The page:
Let me play the know-nothing fundamentalist: If one assumes that Genesis 1-11 is history – that there really was a flood, for instance – then the very widespread flood stories from all over the ancient world are perfectly understandable. Everyone wrote about it because it happened. Dittos for the creation stories. Let me play Milton: God (or Raphael!) explained the creation of the world to Adam, Adam told his sons, someone wrote it down and got it wrong, someone else wrote it down under divine inspiration and got it right. And so through the early millennia of human history, certain features of the creation story persisted. There are common stories because they happened. It seems to me that Enns’s reconstruction implies (and assumes, not proves) that Genesis 1-11 is not a factually account of ancient history (witness his dismissive rhetoric about “pristine originals”).

Enns would respond: Leithart, you arrogant modernist! Modern factuality is not the concern of the biblical writers. Genesis 1-11 shows clear signs of being mythical, since it has so many similarities to ANE myths. He defines myth not as “made-up” but as “an ancient, premodern, prescientific way of addressing questions of ultimate origins and meaning in the form of stories.” His characterization of ancient thought is highly questionable, and could have been taken straight from a late nineteenth century anthropology text: “Ancient peoples were not concerned to describe the universe in scientific terms. In fact, to put the matter more strongly: scientific investigation was not at the disposal of ancient Near Eastern peoples . . . . There is virtually no communication with those outside your immediate location. There are no mass media. The light you have is from the sun, moon, campfire, and perhaps lamps. You are a simple hunter or herder, working each day so you can live another.” But surely someone built the pyramids. Babylonians could predict eclipses, Sumerians developed calendars and irrigation systems.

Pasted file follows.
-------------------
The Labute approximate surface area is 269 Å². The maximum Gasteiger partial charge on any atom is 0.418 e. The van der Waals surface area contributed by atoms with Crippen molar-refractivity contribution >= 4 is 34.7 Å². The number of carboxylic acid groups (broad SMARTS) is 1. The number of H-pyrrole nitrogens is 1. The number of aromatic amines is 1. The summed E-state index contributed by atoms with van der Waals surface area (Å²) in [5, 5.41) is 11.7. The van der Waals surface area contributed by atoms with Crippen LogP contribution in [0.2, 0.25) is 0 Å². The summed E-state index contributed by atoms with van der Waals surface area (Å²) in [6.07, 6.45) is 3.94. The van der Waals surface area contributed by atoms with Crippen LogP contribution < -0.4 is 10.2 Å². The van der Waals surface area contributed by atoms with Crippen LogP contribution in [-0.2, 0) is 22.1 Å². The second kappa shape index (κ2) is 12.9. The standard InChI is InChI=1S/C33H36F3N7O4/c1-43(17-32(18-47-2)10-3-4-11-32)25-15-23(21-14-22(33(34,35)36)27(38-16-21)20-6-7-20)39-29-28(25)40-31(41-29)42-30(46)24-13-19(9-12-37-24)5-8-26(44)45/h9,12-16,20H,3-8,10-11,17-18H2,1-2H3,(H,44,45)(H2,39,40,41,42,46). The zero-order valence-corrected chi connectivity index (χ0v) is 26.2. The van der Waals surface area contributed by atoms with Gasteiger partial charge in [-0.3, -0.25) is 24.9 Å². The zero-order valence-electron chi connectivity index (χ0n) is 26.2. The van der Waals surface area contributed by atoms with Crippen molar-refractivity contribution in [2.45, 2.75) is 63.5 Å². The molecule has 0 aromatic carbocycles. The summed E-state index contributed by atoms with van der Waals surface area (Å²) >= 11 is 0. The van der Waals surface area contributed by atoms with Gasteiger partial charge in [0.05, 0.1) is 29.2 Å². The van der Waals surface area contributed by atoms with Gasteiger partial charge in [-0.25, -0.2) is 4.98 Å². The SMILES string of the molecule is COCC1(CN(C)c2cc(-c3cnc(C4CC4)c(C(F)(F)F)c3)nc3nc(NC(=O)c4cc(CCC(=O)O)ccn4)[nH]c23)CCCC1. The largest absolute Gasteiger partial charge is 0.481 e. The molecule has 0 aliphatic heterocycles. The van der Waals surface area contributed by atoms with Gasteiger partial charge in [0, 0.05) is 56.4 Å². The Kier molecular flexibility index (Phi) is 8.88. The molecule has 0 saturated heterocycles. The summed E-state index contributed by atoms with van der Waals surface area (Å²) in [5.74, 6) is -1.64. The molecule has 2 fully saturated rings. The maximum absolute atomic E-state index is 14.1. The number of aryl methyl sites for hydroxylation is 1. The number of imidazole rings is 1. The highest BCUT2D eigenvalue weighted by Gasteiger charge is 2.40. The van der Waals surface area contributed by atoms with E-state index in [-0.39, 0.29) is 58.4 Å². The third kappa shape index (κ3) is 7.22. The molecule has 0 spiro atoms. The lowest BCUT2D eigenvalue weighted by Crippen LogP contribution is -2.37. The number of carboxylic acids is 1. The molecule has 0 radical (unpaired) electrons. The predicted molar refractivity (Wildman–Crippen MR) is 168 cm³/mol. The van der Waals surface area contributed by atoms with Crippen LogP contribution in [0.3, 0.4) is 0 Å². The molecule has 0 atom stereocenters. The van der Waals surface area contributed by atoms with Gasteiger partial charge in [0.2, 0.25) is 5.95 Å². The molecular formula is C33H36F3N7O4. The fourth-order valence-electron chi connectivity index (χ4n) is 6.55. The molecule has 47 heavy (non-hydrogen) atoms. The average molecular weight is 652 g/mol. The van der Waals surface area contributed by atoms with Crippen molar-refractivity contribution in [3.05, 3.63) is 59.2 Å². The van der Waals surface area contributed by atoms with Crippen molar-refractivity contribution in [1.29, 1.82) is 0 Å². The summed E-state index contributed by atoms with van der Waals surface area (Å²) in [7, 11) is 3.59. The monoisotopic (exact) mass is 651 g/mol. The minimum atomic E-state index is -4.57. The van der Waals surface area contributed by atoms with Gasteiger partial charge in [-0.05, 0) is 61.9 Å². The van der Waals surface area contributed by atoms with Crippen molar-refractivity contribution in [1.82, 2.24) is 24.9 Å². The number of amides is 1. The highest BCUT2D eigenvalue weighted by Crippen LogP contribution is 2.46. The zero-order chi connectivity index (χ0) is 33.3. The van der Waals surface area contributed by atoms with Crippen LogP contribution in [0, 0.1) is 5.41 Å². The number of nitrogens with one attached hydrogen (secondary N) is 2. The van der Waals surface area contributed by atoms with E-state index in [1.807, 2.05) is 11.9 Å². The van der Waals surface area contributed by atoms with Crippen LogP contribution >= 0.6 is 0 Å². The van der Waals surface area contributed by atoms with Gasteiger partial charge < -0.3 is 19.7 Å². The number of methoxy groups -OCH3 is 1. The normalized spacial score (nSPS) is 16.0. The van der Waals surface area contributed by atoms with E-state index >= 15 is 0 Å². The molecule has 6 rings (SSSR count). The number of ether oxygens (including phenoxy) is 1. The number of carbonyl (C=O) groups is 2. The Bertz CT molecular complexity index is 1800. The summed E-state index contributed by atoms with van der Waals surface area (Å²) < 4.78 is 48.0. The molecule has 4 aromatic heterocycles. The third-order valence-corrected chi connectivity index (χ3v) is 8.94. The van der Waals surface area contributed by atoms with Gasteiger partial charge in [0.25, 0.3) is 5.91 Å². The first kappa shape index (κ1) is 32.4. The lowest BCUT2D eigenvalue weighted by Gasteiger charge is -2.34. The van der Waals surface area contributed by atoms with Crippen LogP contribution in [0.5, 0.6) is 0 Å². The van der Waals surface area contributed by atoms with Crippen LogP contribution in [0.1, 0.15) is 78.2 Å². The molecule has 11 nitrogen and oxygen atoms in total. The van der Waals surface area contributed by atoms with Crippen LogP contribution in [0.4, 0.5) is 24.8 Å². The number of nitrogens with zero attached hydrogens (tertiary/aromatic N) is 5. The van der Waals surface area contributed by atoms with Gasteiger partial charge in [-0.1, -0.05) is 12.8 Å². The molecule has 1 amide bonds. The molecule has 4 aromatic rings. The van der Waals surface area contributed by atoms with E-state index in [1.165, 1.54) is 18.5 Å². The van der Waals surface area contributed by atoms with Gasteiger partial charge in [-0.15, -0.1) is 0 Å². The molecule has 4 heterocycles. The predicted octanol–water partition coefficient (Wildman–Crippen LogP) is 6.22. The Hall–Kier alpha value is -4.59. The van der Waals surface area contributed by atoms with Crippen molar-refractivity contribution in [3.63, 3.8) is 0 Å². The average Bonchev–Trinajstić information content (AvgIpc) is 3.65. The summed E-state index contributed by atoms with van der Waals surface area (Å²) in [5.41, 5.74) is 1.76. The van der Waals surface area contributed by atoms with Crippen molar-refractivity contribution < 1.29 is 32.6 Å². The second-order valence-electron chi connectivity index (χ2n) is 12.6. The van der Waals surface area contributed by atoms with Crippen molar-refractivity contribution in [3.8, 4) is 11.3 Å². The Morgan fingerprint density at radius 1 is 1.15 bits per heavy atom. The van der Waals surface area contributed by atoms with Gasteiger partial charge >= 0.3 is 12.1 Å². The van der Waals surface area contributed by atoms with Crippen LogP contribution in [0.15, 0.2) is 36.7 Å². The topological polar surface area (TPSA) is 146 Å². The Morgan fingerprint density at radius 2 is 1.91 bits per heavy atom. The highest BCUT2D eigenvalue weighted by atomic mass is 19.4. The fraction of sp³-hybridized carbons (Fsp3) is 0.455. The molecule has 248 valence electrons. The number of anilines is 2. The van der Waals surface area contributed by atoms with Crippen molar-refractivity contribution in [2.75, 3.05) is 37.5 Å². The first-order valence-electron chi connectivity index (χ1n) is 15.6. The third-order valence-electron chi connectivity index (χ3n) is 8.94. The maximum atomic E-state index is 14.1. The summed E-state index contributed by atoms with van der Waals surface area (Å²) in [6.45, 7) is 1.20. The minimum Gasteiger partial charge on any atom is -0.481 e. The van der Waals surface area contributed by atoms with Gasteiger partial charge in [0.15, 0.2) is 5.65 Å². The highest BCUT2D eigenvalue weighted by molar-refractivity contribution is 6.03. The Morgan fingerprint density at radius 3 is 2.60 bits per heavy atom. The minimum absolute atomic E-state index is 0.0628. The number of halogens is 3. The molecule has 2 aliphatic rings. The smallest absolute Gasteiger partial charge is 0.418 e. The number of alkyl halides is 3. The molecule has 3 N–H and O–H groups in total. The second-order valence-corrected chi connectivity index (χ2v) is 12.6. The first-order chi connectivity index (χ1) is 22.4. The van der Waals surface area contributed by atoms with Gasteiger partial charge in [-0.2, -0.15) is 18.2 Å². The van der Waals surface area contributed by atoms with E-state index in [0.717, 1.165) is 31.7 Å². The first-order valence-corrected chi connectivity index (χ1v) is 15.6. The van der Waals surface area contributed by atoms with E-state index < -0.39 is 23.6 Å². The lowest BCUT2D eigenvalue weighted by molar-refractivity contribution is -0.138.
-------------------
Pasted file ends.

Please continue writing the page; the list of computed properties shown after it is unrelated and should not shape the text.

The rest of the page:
That aside, though, the question is whethe
r the people of the ANE believed their myths. Did they believe Gilgamesh actually existed? Did they think about myths the way that Enns does? Or did they think that myths described the world as it actually is? If they believed their myths described the world as it is, then the “incarnation” of Genesis in a “mythic” framework doesn’t finally answer the question of whether its author believed it recorded things that happened and people that existed. Saying that Genesis employs the mythic worldview of the ANE might be quite compatible with also saying that Genesis records things that actually occurred. To put it another way: Were ANE people sophisticated enough to distinguish between imaginative stories that captured truth about the world, and a record of historical events?

I have any number of other quibbles and questions, and I’ve already gone on too long, but one final point. He shows that the NT writers operated with some of the same hermeneutical assumptions as other writers in Second Temple Judaism. I have several questions and criticisms about how Enns deals with this issue.

First, he denies that the NT use of Jewish interpretive methods are an “accommodation” to the first-century Jewish context: “There simply is no indication of this anywhere in the New Testament.” It’s not clear to me, though, how he can tell when accommodation is happening and when it’s not. What are the indications that the early chapters of Genesis are accommodated to the ANE context? How are those indications any different from those in the NT?

Second, appealing to Second Temple interpretations seems to short-circuit the most interesting aspects of NT interpretation. Paul says the Rock followed Israel through the wilderness, and Enns finds texts that make similar claims. Paul Christianizes this tradition, to be sure, but doesn’t do anything brand new. Fine; but where did the Second Temple interpreters get it? Did they just make it up? Or, did they find something in the Hebrew text that led them in this direction? (I think so: Yahweh is the Rock of Israel, and He’s the one struck by Moses’ rod.)

Third, had Enns explored the logic of Second Temple interpretation more fully, he might have been able to split the difference between his view of NT interpretation and that of other evangelicals. He says that the NT writers were not trying “to remain consistent with the original context and intention of the Old Testament author.” They were instead showing what the OT means now that Christ has come. But perhaps there’s a logic to NT interpretations that both respects the original meaning and intention of the text and also recognizes a Christotelic dimension. (Paul’s allegory on the two wives of Abraham in Galatians 4 is, I’d argue, consistent with the way the Abrahamic narratives foreshadow the future history of Israel.)